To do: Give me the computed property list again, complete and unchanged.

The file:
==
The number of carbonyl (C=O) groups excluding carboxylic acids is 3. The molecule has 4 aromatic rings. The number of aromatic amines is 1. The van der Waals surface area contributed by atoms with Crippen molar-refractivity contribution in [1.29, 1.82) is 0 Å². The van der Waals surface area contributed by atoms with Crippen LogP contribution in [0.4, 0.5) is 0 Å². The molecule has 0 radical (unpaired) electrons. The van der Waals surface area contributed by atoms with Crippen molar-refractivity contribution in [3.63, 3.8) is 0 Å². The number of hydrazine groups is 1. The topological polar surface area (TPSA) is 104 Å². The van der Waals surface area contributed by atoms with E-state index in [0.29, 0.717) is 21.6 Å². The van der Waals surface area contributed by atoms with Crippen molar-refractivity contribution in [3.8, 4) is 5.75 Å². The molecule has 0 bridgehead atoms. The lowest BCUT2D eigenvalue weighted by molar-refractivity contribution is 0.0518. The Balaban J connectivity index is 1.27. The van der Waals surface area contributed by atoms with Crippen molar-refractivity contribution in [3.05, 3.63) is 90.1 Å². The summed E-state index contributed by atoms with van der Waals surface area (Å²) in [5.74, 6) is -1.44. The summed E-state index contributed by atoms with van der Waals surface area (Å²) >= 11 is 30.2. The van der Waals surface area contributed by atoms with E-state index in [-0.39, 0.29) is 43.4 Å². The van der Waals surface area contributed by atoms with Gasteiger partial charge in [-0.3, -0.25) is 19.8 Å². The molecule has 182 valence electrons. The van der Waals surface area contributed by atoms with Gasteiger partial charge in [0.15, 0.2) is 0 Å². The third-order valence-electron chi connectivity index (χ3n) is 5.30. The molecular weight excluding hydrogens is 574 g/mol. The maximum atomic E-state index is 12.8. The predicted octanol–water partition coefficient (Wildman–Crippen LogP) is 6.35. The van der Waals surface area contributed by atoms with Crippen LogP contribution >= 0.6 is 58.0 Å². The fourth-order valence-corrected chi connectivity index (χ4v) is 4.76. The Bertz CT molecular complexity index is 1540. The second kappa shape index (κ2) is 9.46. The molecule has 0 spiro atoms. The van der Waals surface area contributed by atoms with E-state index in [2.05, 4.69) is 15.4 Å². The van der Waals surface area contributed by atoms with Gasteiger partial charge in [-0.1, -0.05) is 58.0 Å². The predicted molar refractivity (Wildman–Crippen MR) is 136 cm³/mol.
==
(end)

The number of carbonyl (C=O) groups excluding carboxylic acids is 3. The molecule has 4 aromatic rings. The number of aromatic amines is 1. The van der Waals surface area contributed by atoms with Crippen molar-refractivity contribution in [1.29, 1.82) is 0 Å². The van der Waals surface area contributed by atoms with Crippen LogP contribution in [0.4, 0.5) is 0 Å². The molecule has 0 radical (unpaired) electrons. The van der Waals surface area contributed by atoms with Crippen molar-refractivity contribution in [3.63, 3.8) is 0 Å². The number of hydrazine groups is 1. The topological polar surface area (TPSA) is 104 Å². The van der Waals surface area contributed by atoms with E-state index in [0.29, 0.717) is 21.6 Å². The van der Waals surface area contributed by atoms with Crippen molar-refractivity contribution in [3.8, 4) is 5.75 Å². The molecule has 0 bridgehead atoms. The lowest BCUT2D eigenvalue weighted by molar-refractivity contribution is 0.0518. The Balaban J connectivity index is 1.27. The van der Waals surface area contributed by atoms with Crippen molar-refractivity contribution in [3.05, 3.63) is 90.1 Å². The summed E-state index contributed by atoms with van der Waals surface area (Å²) in [5.74, 6) is -1.44. The summed E-state index contributed by atoms with van der Waals surface area (Å²) >= 11 is 30.2. The van der Waals surface area contributed by atoms with E-state index in [-0.39, 0.29) is 43.4 Å². The van der Waals surface area contributed by atoms with Gasteiger partial charge in [-0.3, -0.25) is 19.8 Å². The molecule has 182 valence electrons. The van der Waals surface area contributed by atoms with Gasteiger partial charge in [0.15, 0.2) is 0 Å². The third-order valence-electron chi connectivity index (χ3n) is 5.30. The molecular weight excluding hydrogens is 574 g/mol. The maximum atomic E-state index is 12.8. The predicted octanol–water partition coefficient (Wildman–Crippen LogP) is 6.35. The van der Waals surface area contributed by atoms with Crippen LogP contribution >= 0.6 is 58.0 Å². The fourth-order valence-corrected chi connectivity index (χ4v) is 4.76. The Bertz CT molecular complexity index is 1540. The second kappa shape index (κ2) is 9.46. The molecule has 0 spiro atoms. The van der Waals surface area contributed by atoms with E-state index in [2.05, 4.69) is 15.4 Å². The van der Waals surface area contributed by atoms with Gasteiger partial charge in [-0.1, -0.05) is 58.0 Å². The predicted molar refractivity (Wildman–Crippen MR) is 136 cm³/mol.